A Thousand Seeds
‘What you sow does not come to life unless it dies’ (1 Cor. 15:36).
Spring sings jazzy harmonies and awakens the dawn; ok, birds do, and Missouri has scads of them, as many and diverse as the freshly minted trees in which they perform. From Lent throughout spring, all the bare trunks of Kansas City morph into verdant choir lofts. Awesome. Nothing like a Midwest Easter.
Resurrection makes sense here. After lean, icy days of ‘dying’, this Californian comes alive. I take seriously John 12 when Jesus calls all of us to die again—to surrender afresh, so that the stubborn hard husk of the flesh can split open once more and release a thousand seeds into the good earth around us: you know, ‘Unless a kernel of wheat falls into the ground and dies, it remains only a single seed. But if it dies, it produces many seeds’ (Jn. 12:24). I’ve found that aging doesn’t make you better—probably worse—save for assent to the rhythm of these blessed days—death to life, transforming our same new sins into flowers.
Flowers. I’ve a neat story here about hyssop, a soothing plant with purple flowers associated with healing: its stalk used to wet the mouth of dying Jesus, Jn. 19:29; David cried: ‘Cleanse me with hyssop, and I will be whiter than snow,’ Ps. 51: 7.
Back to story. Our jarring move from Orange County to Missouri 15-years-ago was eased by buying a home perched like a tree house upon a golf course which had a wilderness patch freed from all tending, free to tell its own story. Every window invited us to engage the seasons. Marvelous. I discovered the difference between annuals (plants that die every year) and perennials (plants that resurrect.) Of the latter, hyssop was my favorite: hardy, elegant, fragrant.
That house eased a slew of culture clashes; I clung to it as a refuge from the minor losses we incurred in our new locale. But when the house no longer served Annette well, I knew we had to leave. This began a downward ascent—first a comically broken-down rental then the purchase of another house in need of overhaul in a relatively sketchy neighborhood. We moved from one to the other on a bleak autumn day—the sky spitting freezing wads at us—and all I had to show for my days of tilling the soil was two pots of dormant hyssop. They sat forlorn all winter in our uncultivated yard, nearly an acre, with no golf course gardeners in view.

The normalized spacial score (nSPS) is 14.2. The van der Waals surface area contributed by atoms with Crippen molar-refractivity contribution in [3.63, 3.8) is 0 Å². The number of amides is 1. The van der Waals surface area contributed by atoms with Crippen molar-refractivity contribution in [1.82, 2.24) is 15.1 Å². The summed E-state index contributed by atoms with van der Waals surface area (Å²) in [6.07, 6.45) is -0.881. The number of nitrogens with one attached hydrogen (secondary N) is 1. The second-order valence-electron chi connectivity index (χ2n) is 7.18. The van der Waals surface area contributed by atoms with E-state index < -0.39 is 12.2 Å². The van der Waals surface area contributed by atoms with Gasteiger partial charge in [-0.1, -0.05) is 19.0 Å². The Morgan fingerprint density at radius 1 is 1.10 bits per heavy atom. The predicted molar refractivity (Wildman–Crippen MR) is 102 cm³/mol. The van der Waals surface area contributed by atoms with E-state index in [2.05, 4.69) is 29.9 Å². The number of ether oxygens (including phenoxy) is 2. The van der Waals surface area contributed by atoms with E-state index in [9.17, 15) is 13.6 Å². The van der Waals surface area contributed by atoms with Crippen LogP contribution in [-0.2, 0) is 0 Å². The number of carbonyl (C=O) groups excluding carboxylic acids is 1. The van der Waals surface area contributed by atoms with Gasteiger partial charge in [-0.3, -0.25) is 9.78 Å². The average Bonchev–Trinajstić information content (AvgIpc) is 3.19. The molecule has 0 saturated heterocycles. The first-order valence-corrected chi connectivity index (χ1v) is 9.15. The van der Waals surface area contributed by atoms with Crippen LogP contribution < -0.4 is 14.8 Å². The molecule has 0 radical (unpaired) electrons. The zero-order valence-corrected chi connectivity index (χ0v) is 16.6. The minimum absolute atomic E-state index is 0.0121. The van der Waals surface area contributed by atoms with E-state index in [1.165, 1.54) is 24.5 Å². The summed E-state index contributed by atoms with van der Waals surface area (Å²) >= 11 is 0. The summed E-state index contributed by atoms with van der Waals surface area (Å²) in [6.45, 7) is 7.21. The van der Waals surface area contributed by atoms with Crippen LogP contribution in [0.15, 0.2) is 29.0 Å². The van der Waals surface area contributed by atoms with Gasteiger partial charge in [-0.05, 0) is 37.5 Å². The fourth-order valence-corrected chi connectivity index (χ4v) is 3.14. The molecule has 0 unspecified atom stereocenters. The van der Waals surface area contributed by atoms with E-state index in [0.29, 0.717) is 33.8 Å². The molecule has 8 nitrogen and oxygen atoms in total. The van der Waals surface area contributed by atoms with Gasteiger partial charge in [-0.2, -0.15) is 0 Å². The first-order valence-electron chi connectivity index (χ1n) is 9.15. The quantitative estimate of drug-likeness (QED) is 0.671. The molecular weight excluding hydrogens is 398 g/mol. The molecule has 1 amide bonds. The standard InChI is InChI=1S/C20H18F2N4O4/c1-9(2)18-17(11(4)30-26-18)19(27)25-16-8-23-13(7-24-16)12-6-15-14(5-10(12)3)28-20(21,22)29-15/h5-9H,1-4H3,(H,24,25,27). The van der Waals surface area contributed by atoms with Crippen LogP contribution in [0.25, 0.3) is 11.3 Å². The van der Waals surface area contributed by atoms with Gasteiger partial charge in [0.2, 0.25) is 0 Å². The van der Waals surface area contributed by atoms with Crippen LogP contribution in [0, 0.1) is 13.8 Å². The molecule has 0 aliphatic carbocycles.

Come spring, I was surprised to witness dozens of little hyssop plants emerging from the pots. I cleared a rim around our large back and transferred them. They flourished and I transplanted more and more in the summer. Still the same after the next winter until this gracious purple gift hemmed in the entire backyard. Today as I hear birds singing and survey new shoots emerging, I am grateful. In this land, not entirely ours, I witness the first day of God’s new creation.
‘See! The winter is past; the rains are over and gone. Flowers appear on the earth; the season of singing has come’ (S of S 2: 11, 12a).
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